Long-term forecasting is a vital part of planning for new passenger rail projects, but what about the short term? Forecasting for the month, week, or even the day ahead is just as important.
Steer Davies Gleave is often appointed to develop long-range forecasts that support the planning, design and financing needs of large rail infrastructure projects and rolling stock procurements. In this work, it is not unusual to predict travel demand, project revenues and transportation network conditions 40 or more years into the future, because the long service life, extended impacts and high costs of such projects require the consideration of a substantial time frame.
Many of the standard quantitative techniques used in transportation forecasting were originally developed to analyze such projects and, when appropriately applied, they are generally well-suited to this purpose.
It is perhaps less widely recognized that the forecasting of rail transportation demand, revenues and conditions in the near-term future can also be very important.
For example, a commuter rail service provider is considering a fare increase and needs to have as precise an estimate as possible of the near-term impact on ridership and revenues.
Similarly, for service planning or budgeting purposes, the operations and finance groups of public transportation agencies may be interested in forecasts of weekly or monthly ridership and revenue over, say, a year ahead.
In short-term forecasting, factors such as service levels, on-time performance, special events and calendar effects – a major sports or entertainment event, the presence of a holiday in a particular week, or the number of weekends during a month – can be important to take into account. Standard transportation forecasting techniques are not designed to do this and are not reliably able to produce forecasts at this level of detail – different methods are needed.
Steer Davies Gleave has recently been involved in several projects in which we developed short-term forecasting tools to meet the financial planning and budgeting needs of our rail operator clients.
We have developed short and medium-term forecasting models for Metro-North Railroad and the Long Island Rail Road in the New York City region and for Translink in Vancouver.
The premise of the forecasting approach is to develop statistical models that account explicitly for both demand and supply factors. Demand for transit is typically generated by a series of factors, including various types of economic activity (both commutation and leisure uses), and is also influenced directly by transportation prices (transit fares and also fuel prices, which reflect the price of alternatives). Supply of transit is represented by service levels.
The development of the models makes use of statistical techniques that are widely used in the social sciences, but have only recently become more prevalent in transportation. The resulting models are typically based on large amounts of data on transit usage, usually at the line, zone or ticket type level of detail.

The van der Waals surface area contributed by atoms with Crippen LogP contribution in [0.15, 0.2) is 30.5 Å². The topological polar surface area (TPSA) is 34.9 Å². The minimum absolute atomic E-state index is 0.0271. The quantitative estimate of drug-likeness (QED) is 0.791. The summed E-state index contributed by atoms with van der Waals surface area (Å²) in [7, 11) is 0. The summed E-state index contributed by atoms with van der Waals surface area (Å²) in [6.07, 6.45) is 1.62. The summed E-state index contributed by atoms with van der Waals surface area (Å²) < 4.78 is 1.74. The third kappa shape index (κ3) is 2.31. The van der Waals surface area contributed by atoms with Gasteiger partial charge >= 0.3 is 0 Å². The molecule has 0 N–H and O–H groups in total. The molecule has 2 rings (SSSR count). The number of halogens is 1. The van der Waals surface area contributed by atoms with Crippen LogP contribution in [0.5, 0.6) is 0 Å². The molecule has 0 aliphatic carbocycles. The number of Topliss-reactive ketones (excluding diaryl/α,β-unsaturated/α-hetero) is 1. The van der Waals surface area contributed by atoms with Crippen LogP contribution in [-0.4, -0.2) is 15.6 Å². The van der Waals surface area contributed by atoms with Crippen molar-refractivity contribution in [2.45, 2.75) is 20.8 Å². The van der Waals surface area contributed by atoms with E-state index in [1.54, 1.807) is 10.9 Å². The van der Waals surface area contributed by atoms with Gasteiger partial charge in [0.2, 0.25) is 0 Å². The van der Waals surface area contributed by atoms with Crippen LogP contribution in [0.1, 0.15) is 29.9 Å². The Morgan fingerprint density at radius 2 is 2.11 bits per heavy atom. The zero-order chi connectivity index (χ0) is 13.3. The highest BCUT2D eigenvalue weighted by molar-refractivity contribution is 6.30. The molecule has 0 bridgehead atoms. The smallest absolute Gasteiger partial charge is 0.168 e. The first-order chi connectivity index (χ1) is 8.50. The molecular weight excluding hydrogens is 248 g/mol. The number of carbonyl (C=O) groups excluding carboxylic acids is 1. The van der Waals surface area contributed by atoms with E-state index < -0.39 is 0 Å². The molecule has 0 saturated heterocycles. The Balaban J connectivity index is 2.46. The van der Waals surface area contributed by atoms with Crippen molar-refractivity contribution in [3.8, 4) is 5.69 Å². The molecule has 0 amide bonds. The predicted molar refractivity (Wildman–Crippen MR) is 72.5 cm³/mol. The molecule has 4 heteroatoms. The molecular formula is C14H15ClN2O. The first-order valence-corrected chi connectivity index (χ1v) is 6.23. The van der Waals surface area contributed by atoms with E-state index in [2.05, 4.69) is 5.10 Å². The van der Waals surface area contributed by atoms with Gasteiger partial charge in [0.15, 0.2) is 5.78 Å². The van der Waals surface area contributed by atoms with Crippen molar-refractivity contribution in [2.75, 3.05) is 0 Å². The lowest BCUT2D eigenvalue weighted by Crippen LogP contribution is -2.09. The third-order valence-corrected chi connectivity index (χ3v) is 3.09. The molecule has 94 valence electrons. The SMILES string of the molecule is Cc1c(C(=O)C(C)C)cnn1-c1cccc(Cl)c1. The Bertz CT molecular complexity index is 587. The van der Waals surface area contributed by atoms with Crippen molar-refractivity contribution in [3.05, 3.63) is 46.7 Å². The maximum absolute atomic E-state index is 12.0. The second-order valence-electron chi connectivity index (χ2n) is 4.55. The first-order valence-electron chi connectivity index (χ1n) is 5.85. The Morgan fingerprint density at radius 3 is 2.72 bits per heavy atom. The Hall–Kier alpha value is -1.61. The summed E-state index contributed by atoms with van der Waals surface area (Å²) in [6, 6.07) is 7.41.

By observing thousands of ticket transactions, the resulting models achieve high levels of reliability for both forecasting purposes and scenario analysis, such as predicting the impacts of fare or service level changes.
The fact that the models incorporate the various economic and demographic variables that influence transit demand means that the model can flexibly incorporate these effects in future year forecasts.
Figure 1 provides an indication of how well a model developed for one of the commuter services “understands” the effects of economic trends (including the recession of 2008-2009) as well as changes in fares. The model was applied to historical data on the economy and fares to assess how well its outputs track the known historical ridership. The past ridership “predicted” by the model accounts extremely well for all these effects and the predicted ticket sales line up squarely with the actuals in each of the past months dating back to 2008.
Our team is currently developing a tool for another passenger rail operator that predicts and tracks monthly ridership and ticket revenue in support of its annual and ongoing budgeting process. The tool is based on a statistical approach called state space modeling. This approach entails specifying the pattern of temporal variability in monthly ridership or revenue totals (a general time trend overlaid with regular monthly periodicity and random disturbances) and identifying external factors (demographic, economic, service disruptions) that may also influence these totals.
By analyzing historical time series data, the relationship between monthly ridership and revenue and the specified temporal and other components is quantified and used to forecast monthly values into the future. These results will be incorporated in a software tool that the operator can use to develop 12 months of forecasts for annual budget planning.
As the forecast year progresses, unanticipated developments (operating disruptions or changes in the economic climate) will inevitably affect the actual monthly ridership and revenue outturns. State space modeling provides a statistically rigorous way to update and refine the annual forecast in the light of successive monthly results as they become available during the year.
Figure 2 demonstrates the potential of state space methods. Using the ridership data available from January 2007 up to a given month, and following an initial “learning” period, the model’s predictions of ridership in the following month (orange line) track actual ridership (purple line) closely. The model was also used to forecast monthly ridership between May 2015 and April 2016, using only data available in April 2015 (the vertical dash line). Again, the model’s forecasts (blue line) track actuals quite closely.